digitalmars.D - A few suggestions about the auto keyword
- Dominic M. (32/32) Oct 31 2004 First suggestion :
First suggestion : When reading D's specifications, I could not find wheter local objects declared with the auto keyword get deallocated immediatly when the auto reference to it goes out of scope. Of course, I understand that the destructor get called immediatly, but what about actual memory deallocation ? This question gave me an idea : This could be an option. For I/O bound programs it would be preferable that these objects get deallocated by the garbage collector when the program is waithing for input. For CPU bound programs (like games or real time applications), it would be preferable that they get deallocated immediatly, thus avoiding some gc scanning overhead and shortenig the undesirable pause that will happen when the gc will kick in, most likely while the program is running. Second suggestion : Why limit auto references to local objects only ? For many global references and references owned by a class, it can be safely assumed that they are and will remain the only non-circular reference to the referenced object, or that, at least, all other non-circular references are guaranteed to stop referencing this object before the first(auto) reference would. For non local references, it could be legal to reassing an auto reference. When this would happen, the previously referenced object could be safely deleted automaticaly. This would increase performance for CPU bound programs, because the gc would have less scanning for references to do. Of course, the same result can be achieved by staticaly allocating these objects, but if you forget to use the delete operator, you would end up with a memory leak. For auto references that are part of a class, the referenced object could be deleted automatically not only when the reference is reassigned, but also when the owning object itself get deleted. There could be a restriction on reassigning class owned auto references to avoid logical errors : The new referenced object must have been created by the same instance of the class that will own it. This way, it would prevent putting a reference to an object created outside of the owning instance in an auto reference. This could lead to deleting the object prematurally if the auto reference is reassingned or the owning object is deleted.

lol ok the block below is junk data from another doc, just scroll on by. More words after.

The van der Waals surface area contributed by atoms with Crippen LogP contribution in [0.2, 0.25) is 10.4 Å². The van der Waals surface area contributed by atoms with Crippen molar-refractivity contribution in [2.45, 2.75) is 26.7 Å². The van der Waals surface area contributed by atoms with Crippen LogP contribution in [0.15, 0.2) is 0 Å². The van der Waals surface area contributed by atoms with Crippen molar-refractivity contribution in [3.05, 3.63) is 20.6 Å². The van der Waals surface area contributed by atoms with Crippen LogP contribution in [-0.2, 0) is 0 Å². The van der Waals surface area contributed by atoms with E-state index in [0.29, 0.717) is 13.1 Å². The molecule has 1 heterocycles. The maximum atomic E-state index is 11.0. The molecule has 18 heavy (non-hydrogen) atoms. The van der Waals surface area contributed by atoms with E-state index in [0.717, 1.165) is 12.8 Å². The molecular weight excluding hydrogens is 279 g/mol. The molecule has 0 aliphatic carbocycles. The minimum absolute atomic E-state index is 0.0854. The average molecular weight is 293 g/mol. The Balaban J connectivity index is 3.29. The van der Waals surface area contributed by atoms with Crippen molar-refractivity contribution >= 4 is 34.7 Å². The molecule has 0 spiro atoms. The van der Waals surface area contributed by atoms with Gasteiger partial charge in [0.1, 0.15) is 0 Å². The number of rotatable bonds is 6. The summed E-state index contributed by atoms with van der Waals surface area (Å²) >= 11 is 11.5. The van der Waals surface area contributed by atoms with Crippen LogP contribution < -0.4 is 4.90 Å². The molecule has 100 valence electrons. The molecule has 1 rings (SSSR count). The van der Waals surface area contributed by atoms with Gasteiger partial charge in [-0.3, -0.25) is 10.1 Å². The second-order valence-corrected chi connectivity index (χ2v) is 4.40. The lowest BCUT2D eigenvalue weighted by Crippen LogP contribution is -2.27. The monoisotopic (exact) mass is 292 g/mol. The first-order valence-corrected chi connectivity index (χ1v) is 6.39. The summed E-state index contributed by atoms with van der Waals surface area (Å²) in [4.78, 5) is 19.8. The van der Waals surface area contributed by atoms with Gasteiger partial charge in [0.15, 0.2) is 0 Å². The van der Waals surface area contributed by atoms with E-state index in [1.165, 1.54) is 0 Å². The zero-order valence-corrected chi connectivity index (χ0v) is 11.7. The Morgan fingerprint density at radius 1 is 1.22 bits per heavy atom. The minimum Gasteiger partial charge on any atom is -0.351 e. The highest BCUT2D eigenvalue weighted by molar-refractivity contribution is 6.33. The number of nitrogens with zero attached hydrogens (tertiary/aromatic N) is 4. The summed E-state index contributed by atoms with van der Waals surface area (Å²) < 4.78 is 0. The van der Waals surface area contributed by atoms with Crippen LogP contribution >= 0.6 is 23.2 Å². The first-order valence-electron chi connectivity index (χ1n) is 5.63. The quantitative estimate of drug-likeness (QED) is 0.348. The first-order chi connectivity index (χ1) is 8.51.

Oct 31 2004